Category: american history

Conversation with Rodney Barnes about “Killadelphia”

For my “Monsters, Race, and Comics” class I’m teaching the first two volumes of Rodney Barnes and Jason Shawn Alexander’s Killadelphia. Recently, I spoke with Barnes about the series. We talked about the ways that the gothic works as both a “politically conservative” for and as a revolutionary form, the role that history plays within the series, the ways that the powerful weaponize fear to … Read More Conversation with Rodney Barnes about “Killadelphia”

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The Narratives of History in “Killadelphia”: Part II

In my last post, I started looking at the differing perspectives we get of Jupiter’s history in Rodney Barnes and Jason Shawn Alexander’s Killadelphia. Specifically, I began to examine Jupiter’s description of his past in juxtaposition to the perspectives of Abigail Adams and Thomas Jefferson. After killing Blake Scott on stage during a concert, Jupiter turns himself in to the police so he can infiltrate the … Read More The Narratives of History in “Killadelphia”: Part II

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The Narratives of History in “Killadelphia” Part I

This semester, in my “Monsters, Race, and Comics” course, I’m teaching the first two volumes of Rodney Barnes and Jason Shawn Alexander’s Killadelphia. Recently, I just reread both volumes, which contain the first 12 issues of the series. There is a lot within these issues that, combined with everything else we read this semester, I want to explore with students. Specifically, I want to have … Read More The Narratives of History in “Killadelphia” Part I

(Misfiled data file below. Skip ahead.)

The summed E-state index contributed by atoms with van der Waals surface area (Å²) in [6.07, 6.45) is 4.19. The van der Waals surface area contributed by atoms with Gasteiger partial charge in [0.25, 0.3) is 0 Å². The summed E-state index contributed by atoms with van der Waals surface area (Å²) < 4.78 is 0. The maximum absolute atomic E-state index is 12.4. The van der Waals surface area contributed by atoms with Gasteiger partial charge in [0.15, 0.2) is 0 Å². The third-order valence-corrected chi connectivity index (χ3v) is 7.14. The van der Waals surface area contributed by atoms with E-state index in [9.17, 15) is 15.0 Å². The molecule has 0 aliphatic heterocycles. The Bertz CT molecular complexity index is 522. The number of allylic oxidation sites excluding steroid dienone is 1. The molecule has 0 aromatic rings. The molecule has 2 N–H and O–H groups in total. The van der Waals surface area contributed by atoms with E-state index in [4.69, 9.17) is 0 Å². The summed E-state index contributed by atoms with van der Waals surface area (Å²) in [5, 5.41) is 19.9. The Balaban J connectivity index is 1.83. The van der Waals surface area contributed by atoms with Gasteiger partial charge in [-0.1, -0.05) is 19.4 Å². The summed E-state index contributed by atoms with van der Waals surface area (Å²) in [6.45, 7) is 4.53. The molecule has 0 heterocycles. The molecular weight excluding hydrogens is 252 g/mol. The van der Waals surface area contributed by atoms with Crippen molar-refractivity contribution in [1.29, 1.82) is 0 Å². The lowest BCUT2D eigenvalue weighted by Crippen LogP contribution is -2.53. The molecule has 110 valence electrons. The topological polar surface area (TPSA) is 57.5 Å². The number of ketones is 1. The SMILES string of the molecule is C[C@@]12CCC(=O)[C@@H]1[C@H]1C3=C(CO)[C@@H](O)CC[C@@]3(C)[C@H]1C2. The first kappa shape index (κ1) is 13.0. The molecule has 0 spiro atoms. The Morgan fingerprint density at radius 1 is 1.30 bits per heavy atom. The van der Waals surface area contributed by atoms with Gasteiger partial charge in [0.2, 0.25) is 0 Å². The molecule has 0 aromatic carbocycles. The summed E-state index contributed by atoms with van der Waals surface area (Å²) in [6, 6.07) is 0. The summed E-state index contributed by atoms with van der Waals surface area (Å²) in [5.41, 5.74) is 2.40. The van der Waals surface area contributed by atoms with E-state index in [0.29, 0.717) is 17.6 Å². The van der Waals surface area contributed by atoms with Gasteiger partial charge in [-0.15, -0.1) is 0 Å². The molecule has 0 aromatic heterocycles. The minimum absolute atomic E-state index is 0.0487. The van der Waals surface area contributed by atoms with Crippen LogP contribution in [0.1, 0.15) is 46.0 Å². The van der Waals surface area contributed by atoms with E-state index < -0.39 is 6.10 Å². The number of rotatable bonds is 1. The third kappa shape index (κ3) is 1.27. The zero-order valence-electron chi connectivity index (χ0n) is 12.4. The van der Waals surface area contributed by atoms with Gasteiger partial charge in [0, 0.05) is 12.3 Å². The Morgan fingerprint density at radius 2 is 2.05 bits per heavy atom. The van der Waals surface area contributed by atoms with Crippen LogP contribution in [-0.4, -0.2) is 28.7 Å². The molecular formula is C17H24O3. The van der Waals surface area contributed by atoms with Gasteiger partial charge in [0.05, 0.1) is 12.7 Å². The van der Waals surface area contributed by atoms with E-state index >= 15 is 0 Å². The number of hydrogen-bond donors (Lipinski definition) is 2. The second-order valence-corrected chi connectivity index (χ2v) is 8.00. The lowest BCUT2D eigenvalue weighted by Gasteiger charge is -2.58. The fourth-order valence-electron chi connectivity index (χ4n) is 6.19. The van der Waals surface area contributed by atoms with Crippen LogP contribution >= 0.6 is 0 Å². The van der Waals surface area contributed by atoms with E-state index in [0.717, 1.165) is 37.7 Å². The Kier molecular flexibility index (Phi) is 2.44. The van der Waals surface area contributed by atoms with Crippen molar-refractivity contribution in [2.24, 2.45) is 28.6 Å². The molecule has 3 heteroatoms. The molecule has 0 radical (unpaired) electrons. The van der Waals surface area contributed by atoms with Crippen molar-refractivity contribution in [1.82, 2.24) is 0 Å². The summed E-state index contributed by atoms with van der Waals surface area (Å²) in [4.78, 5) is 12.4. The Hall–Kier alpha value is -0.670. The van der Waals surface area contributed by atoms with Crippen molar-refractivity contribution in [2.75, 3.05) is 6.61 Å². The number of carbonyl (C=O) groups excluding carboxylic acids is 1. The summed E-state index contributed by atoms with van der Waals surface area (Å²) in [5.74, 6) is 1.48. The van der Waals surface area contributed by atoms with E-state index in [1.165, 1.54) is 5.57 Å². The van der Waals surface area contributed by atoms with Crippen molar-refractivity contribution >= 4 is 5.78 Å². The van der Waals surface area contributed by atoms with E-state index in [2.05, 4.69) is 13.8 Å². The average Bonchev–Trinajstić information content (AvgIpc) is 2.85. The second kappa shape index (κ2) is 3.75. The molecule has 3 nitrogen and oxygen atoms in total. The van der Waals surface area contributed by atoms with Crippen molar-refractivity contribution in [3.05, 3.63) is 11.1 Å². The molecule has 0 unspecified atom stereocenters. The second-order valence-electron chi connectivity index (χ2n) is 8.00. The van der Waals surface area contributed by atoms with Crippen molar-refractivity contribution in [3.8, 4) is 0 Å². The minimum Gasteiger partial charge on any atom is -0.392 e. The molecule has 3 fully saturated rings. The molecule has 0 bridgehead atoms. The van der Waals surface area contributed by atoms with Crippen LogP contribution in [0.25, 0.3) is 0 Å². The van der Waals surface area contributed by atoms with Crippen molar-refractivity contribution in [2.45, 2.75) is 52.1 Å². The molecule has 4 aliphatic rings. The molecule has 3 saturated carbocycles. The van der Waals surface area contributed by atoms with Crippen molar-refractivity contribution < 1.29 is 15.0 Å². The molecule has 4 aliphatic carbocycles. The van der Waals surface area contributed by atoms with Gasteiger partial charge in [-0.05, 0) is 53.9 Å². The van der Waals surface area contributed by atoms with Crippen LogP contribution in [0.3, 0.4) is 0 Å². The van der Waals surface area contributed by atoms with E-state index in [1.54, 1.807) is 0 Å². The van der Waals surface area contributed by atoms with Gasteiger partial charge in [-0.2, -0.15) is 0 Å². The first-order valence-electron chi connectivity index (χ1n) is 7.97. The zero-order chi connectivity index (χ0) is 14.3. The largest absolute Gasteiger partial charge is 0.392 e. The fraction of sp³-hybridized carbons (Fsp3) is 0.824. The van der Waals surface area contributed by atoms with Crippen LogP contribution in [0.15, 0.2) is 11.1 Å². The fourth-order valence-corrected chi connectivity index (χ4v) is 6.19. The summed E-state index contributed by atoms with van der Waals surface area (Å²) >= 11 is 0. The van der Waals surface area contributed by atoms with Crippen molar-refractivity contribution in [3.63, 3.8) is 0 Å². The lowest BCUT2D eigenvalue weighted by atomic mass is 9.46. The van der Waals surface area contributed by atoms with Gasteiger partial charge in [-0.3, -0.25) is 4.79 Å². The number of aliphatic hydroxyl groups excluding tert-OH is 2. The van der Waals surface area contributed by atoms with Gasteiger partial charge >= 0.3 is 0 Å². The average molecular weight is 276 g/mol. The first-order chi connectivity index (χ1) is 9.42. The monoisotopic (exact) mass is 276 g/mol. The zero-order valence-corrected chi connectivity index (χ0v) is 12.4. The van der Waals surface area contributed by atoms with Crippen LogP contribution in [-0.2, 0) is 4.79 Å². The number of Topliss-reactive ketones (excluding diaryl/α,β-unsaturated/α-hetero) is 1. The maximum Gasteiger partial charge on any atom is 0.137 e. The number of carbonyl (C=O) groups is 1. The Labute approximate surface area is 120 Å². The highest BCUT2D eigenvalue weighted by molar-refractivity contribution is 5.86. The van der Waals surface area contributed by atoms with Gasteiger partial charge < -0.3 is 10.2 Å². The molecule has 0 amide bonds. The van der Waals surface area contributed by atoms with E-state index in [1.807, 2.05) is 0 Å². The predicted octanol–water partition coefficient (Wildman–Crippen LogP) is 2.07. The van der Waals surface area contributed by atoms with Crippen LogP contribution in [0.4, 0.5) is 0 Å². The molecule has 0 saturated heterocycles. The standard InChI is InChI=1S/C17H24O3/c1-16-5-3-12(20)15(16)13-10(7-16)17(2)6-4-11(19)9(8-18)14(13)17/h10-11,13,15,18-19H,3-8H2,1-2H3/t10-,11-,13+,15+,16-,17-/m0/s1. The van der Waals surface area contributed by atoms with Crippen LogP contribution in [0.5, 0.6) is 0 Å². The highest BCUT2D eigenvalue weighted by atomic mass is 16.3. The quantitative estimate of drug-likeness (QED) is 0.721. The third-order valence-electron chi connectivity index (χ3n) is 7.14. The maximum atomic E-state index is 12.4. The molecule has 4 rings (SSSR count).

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Why we “read books”

During our trip to Washington D.C. a few weeks ago, I picked up a copy of Timothy Snyder and Nora Krug’s On Tyranny: Twenty Lessons from the Twentieth Century. The book is part history book, as the “lessons from the twentieth century” indicates, a part guide to how to work to preserve democracy when confronted with fascism or totalitarianism. Multiple things stand out to … Read More Why we “read books”

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“America has not yet changed because so many think it need not change”: My Trip to Washington D.C.

Recently, my son has been obsessed with the presidents, and he has wanted to visit Washington D.C. to see the portraits, memorials, and much more. As a result of his interest, we took a trip to Washington D.C. to visit the memorials and see the sites. Walking through D.C., I started thinking, again, about the ways we construct and interact with history. Specifically, I … Read More “America has not yet changed because so many think it need not change”: My Trip to Washington D.C.